Author Thomas Kohnstamm. 

What does it mean to live in a city that has the two richest men on earth, a median income of $80,000, and a homelessness problem among the worst in the country? Thomas Kohnstamm’s first novel, Lake City, arrived earlier this week, and while Kohnstamm set the story in December 2001, this question vibrates at its center.

Kohnstamm lays down the dichotomy on the book’s first page: “To be fair, this is not the Seattle of Microsoft, Starbucks and Amazon. It’s nowhere, deep Seattle: Lake City. Moss. Lawns matted with decomposing pine needles. Mud-licked streets without sidewalks. The Seattle that fueled the melancholy of what came to be known as grunge.”

It is back into this Seattle that the book’s protagonist, Lane Bueche, tumbles. He’d been in New York, living with his rich wife, Mia, in her Gramercy Park apartment, and getting a PhD in social policy at Columbia (for which she’s paying). Then she cheats on him with a “management-consultant motherfucker,” who, Lane is convinced, Mia’s father used to sabotage the marriage. So with a divorce brewing Lane heads home to Lake City and nurses his wounds, waiting for things to blow over. He plans to return to New York and the posh life into which he’s ascended, hoping to eventually get “one of those jobs advertised in between the articles in the Economist.”   

But Lane's version of laying low involves him chugging his mom’s stash of Carlo Rossi and her boyfriend’s stash of Rainier. While at a bar one night Lane meets Nina, a well-off California transplant who wants to get sole custody of her and her partner’s foster child. The birth mother, Inez—according to Nina a former meth-head who lives in a trailer park—wants her son back, and a judge has ruled for split custody. Nina offers Lane $3,000 to try to sabotage Inez’s sobriety.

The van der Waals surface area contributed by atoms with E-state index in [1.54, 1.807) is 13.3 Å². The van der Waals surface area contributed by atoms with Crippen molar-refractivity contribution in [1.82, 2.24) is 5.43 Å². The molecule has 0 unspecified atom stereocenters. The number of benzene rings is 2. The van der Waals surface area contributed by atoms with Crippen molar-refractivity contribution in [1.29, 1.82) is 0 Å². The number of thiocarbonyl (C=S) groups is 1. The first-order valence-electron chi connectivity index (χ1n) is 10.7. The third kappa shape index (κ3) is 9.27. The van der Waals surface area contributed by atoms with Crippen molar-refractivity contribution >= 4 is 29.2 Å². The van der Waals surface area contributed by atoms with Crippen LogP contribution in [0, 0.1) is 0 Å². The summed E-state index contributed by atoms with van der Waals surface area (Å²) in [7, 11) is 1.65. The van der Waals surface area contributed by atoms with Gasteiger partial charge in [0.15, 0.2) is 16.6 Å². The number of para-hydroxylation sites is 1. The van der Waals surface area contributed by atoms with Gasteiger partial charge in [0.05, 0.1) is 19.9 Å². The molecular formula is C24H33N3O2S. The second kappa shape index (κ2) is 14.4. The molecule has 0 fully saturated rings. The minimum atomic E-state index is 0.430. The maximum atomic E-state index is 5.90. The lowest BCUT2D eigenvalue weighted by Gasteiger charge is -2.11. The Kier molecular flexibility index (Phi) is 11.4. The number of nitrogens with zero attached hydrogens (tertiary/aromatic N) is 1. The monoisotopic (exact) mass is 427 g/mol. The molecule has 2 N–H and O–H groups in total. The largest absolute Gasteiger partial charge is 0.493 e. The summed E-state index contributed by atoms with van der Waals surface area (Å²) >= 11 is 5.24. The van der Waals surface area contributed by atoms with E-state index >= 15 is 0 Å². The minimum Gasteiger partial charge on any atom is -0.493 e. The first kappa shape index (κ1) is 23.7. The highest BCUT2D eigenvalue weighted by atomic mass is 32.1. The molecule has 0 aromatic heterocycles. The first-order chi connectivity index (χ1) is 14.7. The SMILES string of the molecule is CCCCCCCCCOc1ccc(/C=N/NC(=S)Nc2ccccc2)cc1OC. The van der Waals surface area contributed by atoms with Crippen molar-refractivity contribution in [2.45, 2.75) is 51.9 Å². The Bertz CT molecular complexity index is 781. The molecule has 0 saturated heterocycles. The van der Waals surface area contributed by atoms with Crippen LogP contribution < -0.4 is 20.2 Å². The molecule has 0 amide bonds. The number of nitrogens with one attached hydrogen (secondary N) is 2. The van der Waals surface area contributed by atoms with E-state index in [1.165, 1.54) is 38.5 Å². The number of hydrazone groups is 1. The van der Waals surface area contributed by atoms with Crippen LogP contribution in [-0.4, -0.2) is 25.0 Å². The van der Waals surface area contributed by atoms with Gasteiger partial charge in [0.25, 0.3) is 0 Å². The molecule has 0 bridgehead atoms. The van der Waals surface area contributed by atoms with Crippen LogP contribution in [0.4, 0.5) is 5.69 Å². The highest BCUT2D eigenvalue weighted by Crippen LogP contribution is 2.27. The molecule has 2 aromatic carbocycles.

Kohnstamm then spends much of the book skewering Lane as he tries to find the greater good in the situation even as he discovers ever-more complicating factors. Nina's racist. Inez is genuinely trying to be a good mother. But everything's tempered by the fact that Lane puts his own good first, generally.  

As an intelligent, darkly comic page turner, the book does the trick. Parts of it read like outtakes from Jonathan Franzen’s The Corrections or Jess Walter’s The Financial Lives of Poets. For a debut, Kohnstamm has a zippy sense of plot and a fine eye for detail: the color of hairs stuck to a stick of Old Spice, the yellowness of the foam cooler that holds those Rainier tallboys. He also has a flair for casually acerbic description. Late in the book Lane deals with a bank teller, who tries to send him to Moneytree since his account has been closed due to lack of funds: “Who is this lady to peg him as someone who would go to Moneytree? She appears to have copied her style from thumbing issues of Golf magazine and watching movies about Wall Street while, in reality, working as a teller at the two-bit stale-carpeted Lake City branch of Bank Whatever that still has sand-filled ashtrays in the waiting area.”

But Kohnstamm, a former travel writer, goes a little too far in translating the city to a broader audience. References to particularly Seattle things (politeness) abound. Dick’s Drive-In plays a significant role. Hell, he name checks Amazon, Microsoft, Starbucks and grunge on the first two pages. This effect is exacerbated when Kohnstamm tries to wedge in chunks of Seattle history, which feel like digressions into Wikipedia articles more than narrative necessities.  

But, perhaps peculiarly for a dark comedy, the book’s greatest drawback is its lightness. Some of Kohnstamm’s attempts to find sympathy in the book’s characters—who are generally comically deplorable, Lane in particular—don’t quite work. The book opens with Lane trying to use September 11 as a conversation starter in a liquor store ("Needed a little time off from my PhD... after what happened in September and all."), so why not go for the jugular? And even though Kohnstamm aims to cut again and again into the class disparity at the book’s heart, he never quite gets there. His answer, dispatched in anachronistic irony, feels pat: “Could it be that the gentrifying, homogenizing city’s last northern frontier will become the most original and authentic part of town? Was Lake City finally going to—

Nah, fuck this place, Lane thinks.”

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